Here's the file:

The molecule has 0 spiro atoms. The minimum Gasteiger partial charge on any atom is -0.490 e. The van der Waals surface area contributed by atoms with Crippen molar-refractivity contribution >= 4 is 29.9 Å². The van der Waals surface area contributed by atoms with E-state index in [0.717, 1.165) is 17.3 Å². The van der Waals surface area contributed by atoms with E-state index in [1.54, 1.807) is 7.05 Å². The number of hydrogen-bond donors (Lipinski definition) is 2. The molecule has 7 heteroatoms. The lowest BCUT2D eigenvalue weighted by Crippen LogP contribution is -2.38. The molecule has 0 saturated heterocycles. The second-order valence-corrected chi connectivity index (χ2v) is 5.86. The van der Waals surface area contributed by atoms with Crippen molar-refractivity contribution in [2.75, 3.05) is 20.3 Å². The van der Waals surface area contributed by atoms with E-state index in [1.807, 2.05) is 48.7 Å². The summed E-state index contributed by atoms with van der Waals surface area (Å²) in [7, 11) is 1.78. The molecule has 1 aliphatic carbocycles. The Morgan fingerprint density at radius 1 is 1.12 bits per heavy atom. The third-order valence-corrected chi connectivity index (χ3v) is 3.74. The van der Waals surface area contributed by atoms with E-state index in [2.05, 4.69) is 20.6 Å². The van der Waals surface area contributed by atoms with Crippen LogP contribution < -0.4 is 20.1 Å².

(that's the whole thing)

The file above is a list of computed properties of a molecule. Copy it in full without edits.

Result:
The molecule has 0 spiro atoms. The minimum Gasteiger partial charge on any atom is -0.490 e. The van der Waals surface area contributed by atoms with Crippen molar-refractivity contribution >= 4 is 29.9 Å². The van der Waals surface area contributed by atoms with E-state index in [0.717, 1.165) is 17.3 Å². The van der Waals surface area contributed by atoms with E-state index in [1.54, 1.807) is 7.05 Å². The number of hydrogen-bond donors (Lipinski definition) is 2. The molecule has 7 heteroatoms. The lowest BCUT2D eigenvalue weighted by Crippen LogP contribution is -2.38. The molecule has 0 saturated heterocycles. The second-order valence-corrected chi connectivity index (χ2v) is 5.86. The van der Waals surface area contributed by atoms with Crippen molar-refractivity contribution in [2.75, 3.05) is 20.3 Å². The van der Waals surface area contributed by atoms with E-state index in [1.807, 2.05) is 48.7 Å². The summed E-state index contributed by atoms with van der Waals surface area (Å²) in [7, 11) is 1.78. The molecule has 1 aliphatic carbocycles. The Morgan fingerprint density at radius 1 is 1.12 bits per heavy atom. The third-order valence-corrected chi connectivity index (χ3v) is 3.74. The van der Waals surface area contributed by atoms with E-state index in [2.05, 4.69) is 20.6 Å². The van der Waals surface area contributed by atoms with Crippen LogP contribution < -0.4 is 20.1 Å².